Polygamist Sect Leader Seeks Judge’s Removal Again
SAN ANGELO (AP) – The defense team for polygamist sect leader Warren Jeffs again tried to have the judge hearing his case removed for bias, soliciting testimony Monday from court officials in an attempt to show she took an unusual interest in the case and received extra security because of it.
It’s the second time the 55-year-old Jeffs, ecclesiastical head of a radical, Mormon offshoot known as the Fundamentalist Church of Jesus Christ of Latter Day Saints, has sought to replace Texas District Judge Barbara Walther. He is scheduled for trial July 25 on aggravated sexual assault of a child charges that could land him in prison for life.
The charges stem from an April 2008 raid on the church’s Yearning for Zion compound outside the town of Eldorado, south of San Angelo, where Jeffs is set to be tried. Authorities who believed underage girls were being forced into polygamous marriages temporarily removed more than 400 children living at the compound, and the story made headlines nationwide when women there were seen in frontier-style dresses and 19th century hairdos.
The raid left Jeffs and 11 others facing charges that included sexual assault and bigamy. Seven have been prosecuted since last year, and all were convicted in cases overseen by Walther — who signed the original search warrant that prompted the raid.
Judge John Hyde of Midland presided over Monday’s hearing and said after more than five hours of testimony that he would issue a ruling Tuesday. He listened to, and ultimately denied, Jeffs’ first motion to remove Walther last month. That claimed the judge’s body language affected jurors during earlier trials of FLDS members.
This time, Jeffs attorney, Emily Munoz Detoto of Houston, said Walther received calls while the raid was going on about how many children were being removed. The judge then called child protective services to ensure they had the manpower to handle so many cases.
“From early on, there was a tenor of bias against Mr. Jeffs and the church of the FLDS,” Detoto said. During testimony, one of the law enforcement officials involved in the raid, Brooks Long of the Texas Rangers, confirmed that Walther received updates on the raid — but said that wasn’t unusual.
He said police had been told 150 people lived on the compound but the figure was actually 800, that authorities spent nearly three hours talking with church leaders before they were granted access to the grounds and that residents watched the situation from guard towers.
“I have never been on a ranch in West Texas or anywhere in Texas that had a setup like this,” he said of the level of security.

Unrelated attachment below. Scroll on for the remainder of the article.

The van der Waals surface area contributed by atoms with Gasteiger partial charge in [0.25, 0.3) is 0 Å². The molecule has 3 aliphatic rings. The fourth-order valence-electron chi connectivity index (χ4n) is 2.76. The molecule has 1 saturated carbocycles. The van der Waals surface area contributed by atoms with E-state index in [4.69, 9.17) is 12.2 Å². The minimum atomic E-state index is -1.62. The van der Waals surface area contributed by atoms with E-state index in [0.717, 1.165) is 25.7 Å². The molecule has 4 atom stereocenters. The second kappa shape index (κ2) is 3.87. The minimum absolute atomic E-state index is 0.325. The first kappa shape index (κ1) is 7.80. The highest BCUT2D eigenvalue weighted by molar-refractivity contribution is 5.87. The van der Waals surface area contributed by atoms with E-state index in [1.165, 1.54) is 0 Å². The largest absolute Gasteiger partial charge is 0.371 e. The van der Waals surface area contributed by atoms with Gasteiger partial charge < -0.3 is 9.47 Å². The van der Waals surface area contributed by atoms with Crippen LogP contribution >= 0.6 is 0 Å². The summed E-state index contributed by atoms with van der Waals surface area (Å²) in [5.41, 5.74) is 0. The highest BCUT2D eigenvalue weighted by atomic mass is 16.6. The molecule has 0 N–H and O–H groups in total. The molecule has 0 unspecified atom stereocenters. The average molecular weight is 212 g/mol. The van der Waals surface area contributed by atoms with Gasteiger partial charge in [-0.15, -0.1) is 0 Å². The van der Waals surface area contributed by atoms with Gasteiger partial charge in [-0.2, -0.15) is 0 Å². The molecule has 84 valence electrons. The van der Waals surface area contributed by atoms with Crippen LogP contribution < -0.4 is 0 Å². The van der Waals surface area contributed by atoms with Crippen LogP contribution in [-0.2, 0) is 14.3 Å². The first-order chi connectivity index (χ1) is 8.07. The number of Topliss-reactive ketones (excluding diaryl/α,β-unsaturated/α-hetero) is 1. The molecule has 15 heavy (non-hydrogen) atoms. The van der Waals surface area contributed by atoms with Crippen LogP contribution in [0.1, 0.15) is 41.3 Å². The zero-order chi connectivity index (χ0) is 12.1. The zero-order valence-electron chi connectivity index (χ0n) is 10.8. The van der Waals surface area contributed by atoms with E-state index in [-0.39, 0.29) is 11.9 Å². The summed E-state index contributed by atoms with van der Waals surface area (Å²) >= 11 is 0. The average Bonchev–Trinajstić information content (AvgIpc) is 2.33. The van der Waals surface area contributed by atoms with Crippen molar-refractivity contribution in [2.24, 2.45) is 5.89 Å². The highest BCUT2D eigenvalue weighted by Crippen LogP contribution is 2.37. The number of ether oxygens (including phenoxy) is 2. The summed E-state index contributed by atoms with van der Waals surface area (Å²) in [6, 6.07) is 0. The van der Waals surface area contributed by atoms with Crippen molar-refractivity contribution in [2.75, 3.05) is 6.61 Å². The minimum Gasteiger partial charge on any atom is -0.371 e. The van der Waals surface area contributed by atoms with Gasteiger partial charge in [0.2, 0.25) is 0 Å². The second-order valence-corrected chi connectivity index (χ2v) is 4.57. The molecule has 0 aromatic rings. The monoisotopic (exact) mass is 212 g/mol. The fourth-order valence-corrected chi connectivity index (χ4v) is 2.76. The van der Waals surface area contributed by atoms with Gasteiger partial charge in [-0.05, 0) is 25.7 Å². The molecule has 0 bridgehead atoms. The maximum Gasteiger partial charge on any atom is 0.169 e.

Long also said attorneys for the church arrived on private planes and filed motions to stop the raid, meaning Walther could have learned about its progress from what was filed.
In the days after the raid, Walther was assigned additional security in court and at home as rumors flew that church supporters could come after her. Detoto argued that while Walther didn’t ask for additional protection, she “was threatened enough not to call it off.”
Detoto asked Long to read from a newspaper article where a church supporter claimed to have posted the judge’s home address and phone number on the Internet and suggested that someone “pay her a visit.”
Also testifying was Claire Carter, an assistant district attorney, who said that after the raid, an investigator and prosecutor from Arizona met with her and provided background on the FLDS, which has its headquarters in towns along the Arizona-Utah border. Carter said they provided photographs of several men identified as church enforcers who could target Walther or take other action.
Carter called the information “a minor part of what we talked about.” However, a subsequent witness, San Angelo attorney Tip Hargrove, said he saw the photographs pasted on the walls of an office used by a bailiff sometimes assigned to Walther.
Hargrove said that among those pictured was prominent church member Willie Jessop and Lyle Jeffs, Warren’s brother.
Detoto subpoenaed Walther to testify, saying she wanted to ask about the judge’s actions following the signing of the 2008 search warrant. She said making and receiving calls about the progress of the raid and accepting extra security could leave the impression “she strapped on a gun and a badge and had become part of law enforcement.”
But Hyde said calling Walther to the witness stand would require her to discuss her mental process in making judicial rulings.
“Ultimately, you’ve got to be asking `what was she thinking,”‘ Hyde said. “I can’t allow that.”
(Copyright 2011 by The Associated Press. All Rights Reserved.)